When asked to explain, in simple terms, the differences between flutes, fifes and whistles, Morneault said, “a flute is an instrument for producing musical sounds through air turbulence. There are many musical instruments that fall into this description, but what I mostly make are transverse flutes (played horizontally) for Irish music and early American music, fifes which are more like piccolos, and whistles which are a simplified version of an instrument called a flageolet, almost unheard of today. A transverse flute is designed to accentuate the lowest registers while the fife has a tighter bore facilitating overblowing the harmonics for an easier and louder 2d and 3d register. And there’s some overlap in these days of musical bridging of differences and fusion. The whistle is a fipple flute, which is to say that like a recorder (also a flute), it has a part that works like a straw of some fashion (called a fipple) that the player inserts into her mouth and blows, which channels the breath directly to the embouchure (the exposed hole) and creates the sound.”

Furthermore, a traditional fife, Morneault explained, is made with a larger bore than an historical fife, and can go down in pitch to a B flat. An historical fife is made with a very tight bore, as it needed to be heard over the drums as a signaling device in the military. During times of war, such as the American Civil War, various tunes signaled different military commands, such as when to rise, to break down camp, to sound an alarm, or to engage in battle. Today, these instruments are used by folk musicians, fife and drum corps, and for historical dances. A traditional or historical fife takes Morneault about a day to make, and sells for $180.00 to $200.00. A contemporary fife can take three days to make, and can cost up to $400.00. Whistles take the longest to make…up to a week…due to the mouth piece. Prices for a handcrafted flute start at $400.00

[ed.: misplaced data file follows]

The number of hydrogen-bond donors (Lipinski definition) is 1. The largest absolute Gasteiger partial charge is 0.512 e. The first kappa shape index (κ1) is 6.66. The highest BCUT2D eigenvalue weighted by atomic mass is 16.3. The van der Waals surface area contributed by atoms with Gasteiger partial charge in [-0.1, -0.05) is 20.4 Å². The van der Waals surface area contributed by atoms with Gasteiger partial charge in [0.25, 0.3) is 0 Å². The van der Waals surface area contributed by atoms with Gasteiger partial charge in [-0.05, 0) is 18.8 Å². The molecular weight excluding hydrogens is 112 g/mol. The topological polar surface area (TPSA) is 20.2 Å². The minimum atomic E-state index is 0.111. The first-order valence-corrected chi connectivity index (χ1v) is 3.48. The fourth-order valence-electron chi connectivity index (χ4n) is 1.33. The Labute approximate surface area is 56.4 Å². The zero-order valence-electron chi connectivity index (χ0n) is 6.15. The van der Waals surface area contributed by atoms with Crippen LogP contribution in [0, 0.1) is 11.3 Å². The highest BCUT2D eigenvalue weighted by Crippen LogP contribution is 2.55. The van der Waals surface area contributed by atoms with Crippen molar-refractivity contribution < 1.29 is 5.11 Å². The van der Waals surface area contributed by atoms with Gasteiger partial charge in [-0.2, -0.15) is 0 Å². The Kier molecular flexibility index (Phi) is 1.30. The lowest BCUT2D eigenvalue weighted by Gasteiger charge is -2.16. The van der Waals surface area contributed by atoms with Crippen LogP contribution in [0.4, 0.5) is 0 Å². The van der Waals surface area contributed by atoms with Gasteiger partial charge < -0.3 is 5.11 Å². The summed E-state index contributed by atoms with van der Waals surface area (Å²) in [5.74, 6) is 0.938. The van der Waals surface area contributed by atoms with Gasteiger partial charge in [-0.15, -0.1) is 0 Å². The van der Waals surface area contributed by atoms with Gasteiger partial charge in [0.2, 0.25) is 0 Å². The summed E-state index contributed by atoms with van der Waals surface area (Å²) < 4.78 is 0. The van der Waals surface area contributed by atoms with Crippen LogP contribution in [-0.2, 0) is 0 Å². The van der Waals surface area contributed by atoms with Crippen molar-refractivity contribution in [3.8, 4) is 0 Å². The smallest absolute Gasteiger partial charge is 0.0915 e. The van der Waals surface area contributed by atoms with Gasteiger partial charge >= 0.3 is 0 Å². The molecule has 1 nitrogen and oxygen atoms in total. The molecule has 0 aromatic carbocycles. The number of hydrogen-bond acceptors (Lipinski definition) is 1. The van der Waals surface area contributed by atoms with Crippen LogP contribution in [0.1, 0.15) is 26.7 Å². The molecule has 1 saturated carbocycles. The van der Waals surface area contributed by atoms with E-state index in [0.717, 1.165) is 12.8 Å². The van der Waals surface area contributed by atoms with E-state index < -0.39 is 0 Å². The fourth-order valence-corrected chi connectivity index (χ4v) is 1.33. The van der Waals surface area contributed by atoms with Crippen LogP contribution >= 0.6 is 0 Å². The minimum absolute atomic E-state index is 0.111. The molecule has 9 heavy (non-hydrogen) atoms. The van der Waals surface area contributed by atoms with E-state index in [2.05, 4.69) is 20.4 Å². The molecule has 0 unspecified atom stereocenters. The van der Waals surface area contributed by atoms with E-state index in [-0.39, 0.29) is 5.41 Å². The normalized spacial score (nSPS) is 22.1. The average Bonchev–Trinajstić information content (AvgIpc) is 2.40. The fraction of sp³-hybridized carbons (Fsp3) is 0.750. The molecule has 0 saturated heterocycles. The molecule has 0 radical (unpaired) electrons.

Morneault can play all of the woodwinds he makes, and has played with the Ancient Mariners of Connecticut, originally from Guilford. He is also a member of the group Jovial Crew, which performs every Monday night at the Griswold Inn in Essex, but unfortunately they are on hiatus due to the coronavirus. They perform early American and English folk songs, as well as sea chanteys. Morneault adds, “I also play with David Littlefield and Geoff Kaufman, performing more of the gentler folk songs of the sea and history. I, myself, have a performance of songs of the working class from the late 18th century in New England, but again things are not open for such performances just yet.”

When asked his favorite part of his job, he says, “I don’t know that I have a favorite but generally I derive a great deal of satisfaction from the fife. This is because it was my background - how I got into making instruments in the first place.”

Morneault is assisted part-time in his shop by Amy Bissel (office manager), Jamie Bishop (assistant), and Steven Taskovics (assistant and consultant).